Hope to exchange some more viewpoints - thanks,


THAT Mary Ann 5 years ago

This is a wonderfully wise and straightforward hub. RE: vengeance, I once told the Canon Lawyer defending me that maybe when the Lord said, "Vengeance is mine," He was saving the best thing for himself!

(Voted Up. Hope to see you reading and rating my hubs soon as well.)

Motown2Chitown 5 years ago

Mary Ann, that's beautiful...I can only imagine that you were being defended by a canon lawyer during an annulment proceeding, and I am so grateful that you deflected his very WEAK platitude with a very strong statement such as that one. Blessings and peace!

Wil C profile image

Wil C 5 years ago from United States of America

You are correct in saying few can pretend to know completely the inner working of the human mind. The key word was "pretend", leaving us only with no one can know the answer completely to whether or not revenge is a component of justice. I believe it is more about teaching a lesson, but I guess even that could be viewed as vengeful. Like Socrates said, each conclusion always leads to another question.

credence2 5 years ago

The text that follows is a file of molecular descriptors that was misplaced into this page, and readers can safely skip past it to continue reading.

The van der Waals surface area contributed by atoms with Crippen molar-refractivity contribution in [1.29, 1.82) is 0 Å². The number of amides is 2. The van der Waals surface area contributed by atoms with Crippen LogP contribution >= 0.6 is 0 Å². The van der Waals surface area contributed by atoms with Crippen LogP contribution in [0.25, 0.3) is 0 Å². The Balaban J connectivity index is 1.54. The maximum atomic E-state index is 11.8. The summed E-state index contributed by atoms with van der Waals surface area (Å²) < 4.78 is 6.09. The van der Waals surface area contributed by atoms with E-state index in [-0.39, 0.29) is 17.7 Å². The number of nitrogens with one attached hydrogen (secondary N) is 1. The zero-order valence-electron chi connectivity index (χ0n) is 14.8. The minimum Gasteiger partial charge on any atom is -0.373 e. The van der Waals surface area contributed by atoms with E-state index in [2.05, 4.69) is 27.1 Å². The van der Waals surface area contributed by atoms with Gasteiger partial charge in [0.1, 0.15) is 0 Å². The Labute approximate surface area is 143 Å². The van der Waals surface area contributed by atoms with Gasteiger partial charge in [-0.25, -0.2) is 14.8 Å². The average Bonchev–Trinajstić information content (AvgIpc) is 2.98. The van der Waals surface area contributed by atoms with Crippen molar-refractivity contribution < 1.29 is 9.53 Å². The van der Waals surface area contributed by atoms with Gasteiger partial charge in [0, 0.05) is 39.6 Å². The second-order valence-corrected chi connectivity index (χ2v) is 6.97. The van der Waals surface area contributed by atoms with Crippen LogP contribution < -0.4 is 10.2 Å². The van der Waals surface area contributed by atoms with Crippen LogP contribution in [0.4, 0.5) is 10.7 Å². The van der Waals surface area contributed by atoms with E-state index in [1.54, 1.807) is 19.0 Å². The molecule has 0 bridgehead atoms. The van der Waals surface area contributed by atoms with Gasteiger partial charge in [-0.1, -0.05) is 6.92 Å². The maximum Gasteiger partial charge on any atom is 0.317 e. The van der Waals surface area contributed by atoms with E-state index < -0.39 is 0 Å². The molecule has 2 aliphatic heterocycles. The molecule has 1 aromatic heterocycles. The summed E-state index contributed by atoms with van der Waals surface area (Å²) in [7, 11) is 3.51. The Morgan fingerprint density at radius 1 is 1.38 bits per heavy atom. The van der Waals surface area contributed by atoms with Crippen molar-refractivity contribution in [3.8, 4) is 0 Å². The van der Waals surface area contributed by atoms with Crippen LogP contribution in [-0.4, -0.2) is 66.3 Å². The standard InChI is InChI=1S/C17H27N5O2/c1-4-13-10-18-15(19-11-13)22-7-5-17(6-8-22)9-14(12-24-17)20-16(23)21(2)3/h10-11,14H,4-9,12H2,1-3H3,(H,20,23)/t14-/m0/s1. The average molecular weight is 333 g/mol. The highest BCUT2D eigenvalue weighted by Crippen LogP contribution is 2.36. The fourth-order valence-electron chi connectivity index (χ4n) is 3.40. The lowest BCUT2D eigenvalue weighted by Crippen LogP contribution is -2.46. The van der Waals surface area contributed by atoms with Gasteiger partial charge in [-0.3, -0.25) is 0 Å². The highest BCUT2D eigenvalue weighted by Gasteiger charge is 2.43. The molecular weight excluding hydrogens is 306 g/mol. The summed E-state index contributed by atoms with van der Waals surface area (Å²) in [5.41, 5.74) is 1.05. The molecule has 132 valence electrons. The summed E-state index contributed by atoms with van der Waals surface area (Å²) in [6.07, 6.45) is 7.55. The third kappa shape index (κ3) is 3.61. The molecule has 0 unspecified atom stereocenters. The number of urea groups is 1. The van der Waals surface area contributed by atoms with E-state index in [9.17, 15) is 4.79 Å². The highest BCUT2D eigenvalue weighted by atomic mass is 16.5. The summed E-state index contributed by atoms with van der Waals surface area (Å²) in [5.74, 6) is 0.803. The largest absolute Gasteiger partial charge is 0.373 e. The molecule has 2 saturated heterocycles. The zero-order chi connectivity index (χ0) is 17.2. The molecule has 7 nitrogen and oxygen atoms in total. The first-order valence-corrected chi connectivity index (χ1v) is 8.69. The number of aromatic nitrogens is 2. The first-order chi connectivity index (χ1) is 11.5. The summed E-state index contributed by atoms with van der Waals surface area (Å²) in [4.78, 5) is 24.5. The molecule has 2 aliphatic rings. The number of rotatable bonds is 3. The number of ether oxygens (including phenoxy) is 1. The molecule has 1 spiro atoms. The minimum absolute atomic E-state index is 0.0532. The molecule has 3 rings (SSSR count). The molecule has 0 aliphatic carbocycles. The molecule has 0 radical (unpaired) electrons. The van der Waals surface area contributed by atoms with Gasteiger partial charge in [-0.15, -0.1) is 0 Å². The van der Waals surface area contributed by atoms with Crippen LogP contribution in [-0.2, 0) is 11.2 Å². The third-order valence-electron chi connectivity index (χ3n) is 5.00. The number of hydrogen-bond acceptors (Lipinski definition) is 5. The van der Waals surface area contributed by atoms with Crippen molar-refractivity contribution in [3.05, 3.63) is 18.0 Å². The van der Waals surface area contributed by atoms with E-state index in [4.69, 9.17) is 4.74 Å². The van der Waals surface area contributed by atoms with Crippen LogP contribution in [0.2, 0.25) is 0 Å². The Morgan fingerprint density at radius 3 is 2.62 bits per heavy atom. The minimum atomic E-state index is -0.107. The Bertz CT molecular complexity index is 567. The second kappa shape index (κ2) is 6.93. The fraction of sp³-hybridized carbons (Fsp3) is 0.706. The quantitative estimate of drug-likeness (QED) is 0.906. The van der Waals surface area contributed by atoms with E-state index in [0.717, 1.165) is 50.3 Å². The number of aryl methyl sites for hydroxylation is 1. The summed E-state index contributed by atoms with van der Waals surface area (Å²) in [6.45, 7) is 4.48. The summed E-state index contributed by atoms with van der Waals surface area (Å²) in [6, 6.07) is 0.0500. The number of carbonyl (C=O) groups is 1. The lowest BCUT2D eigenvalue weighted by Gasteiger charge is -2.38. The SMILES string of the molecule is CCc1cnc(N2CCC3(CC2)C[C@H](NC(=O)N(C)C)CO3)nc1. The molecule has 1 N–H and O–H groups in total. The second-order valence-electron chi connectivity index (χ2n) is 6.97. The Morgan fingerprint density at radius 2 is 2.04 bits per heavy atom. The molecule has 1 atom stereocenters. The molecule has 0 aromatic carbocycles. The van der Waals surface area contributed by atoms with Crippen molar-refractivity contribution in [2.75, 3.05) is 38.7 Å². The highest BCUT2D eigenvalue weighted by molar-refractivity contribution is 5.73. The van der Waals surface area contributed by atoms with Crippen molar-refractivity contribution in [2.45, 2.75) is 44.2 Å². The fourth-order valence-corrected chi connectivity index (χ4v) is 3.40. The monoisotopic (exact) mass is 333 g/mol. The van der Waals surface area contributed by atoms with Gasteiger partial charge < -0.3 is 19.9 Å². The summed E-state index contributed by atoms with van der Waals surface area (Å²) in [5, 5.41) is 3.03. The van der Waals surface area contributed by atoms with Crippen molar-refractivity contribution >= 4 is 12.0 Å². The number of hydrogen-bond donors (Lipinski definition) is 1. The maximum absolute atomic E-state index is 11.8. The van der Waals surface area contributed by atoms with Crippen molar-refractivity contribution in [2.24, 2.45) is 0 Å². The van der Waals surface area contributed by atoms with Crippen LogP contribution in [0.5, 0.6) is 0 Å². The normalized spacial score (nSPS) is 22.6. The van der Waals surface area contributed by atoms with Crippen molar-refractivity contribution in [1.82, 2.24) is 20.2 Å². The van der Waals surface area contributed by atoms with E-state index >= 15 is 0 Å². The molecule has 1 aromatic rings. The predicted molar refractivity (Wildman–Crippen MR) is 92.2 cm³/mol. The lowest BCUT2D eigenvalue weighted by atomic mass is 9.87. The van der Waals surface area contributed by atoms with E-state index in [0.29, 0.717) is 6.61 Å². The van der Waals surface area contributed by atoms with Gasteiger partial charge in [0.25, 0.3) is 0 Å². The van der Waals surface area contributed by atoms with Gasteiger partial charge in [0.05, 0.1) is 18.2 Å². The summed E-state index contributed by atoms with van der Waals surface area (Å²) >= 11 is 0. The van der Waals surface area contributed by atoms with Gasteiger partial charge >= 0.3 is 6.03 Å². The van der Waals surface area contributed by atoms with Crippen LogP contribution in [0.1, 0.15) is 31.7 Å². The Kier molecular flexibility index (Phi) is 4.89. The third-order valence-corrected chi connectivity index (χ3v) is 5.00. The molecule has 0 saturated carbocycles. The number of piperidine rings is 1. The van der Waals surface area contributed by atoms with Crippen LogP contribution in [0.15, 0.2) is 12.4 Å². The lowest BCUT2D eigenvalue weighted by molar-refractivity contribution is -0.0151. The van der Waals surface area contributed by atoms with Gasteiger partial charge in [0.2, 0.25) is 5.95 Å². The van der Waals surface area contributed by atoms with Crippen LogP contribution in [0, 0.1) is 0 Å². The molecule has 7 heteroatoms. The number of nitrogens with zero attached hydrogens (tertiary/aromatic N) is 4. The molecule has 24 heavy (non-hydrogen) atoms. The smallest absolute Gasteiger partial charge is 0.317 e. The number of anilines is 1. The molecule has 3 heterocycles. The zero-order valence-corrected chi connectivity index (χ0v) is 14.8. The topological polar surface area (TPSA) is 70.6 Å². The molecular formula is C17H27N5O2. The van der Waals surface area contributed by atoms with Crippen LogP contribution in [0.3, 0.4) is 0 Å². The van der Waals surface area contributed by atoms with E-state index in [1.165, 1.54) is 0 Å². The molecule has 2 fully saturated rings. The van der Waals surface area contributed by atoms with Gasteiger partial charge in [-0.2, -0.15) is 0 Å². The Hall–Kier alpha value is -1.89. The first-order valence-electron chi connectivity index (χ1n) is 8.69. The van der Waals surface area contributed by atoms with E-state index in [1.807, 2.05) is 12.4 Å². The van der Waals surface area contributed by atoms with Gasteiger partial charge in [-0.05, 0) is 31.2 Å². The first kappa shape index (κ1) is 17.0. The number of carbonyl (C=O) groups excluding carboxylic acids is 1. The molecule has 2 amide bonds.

We have behaved here more like one would behave at a sports event, or much like one would behave at an ancient Roman colosseum. There is the underlying problem of global terrorism that is not go be eliminated through the death of one man and has shown itself as not being adequately addressed with military solutions. There is justice, but I don't see revenge as component of it. In the meantime, we have spilled buckets of blood and emptied the treasury for just revenge? That kind of stuff only happens in the movies.

As always, Sem Great Hub!!

Sembj profile image

Sembj 5 years ago Author

Thanks Wil C for your additional thoughts on justice. And I suspect that many are struck that it is a difficult concept to view without recognizing that,like it or not, there is a component of vengeance!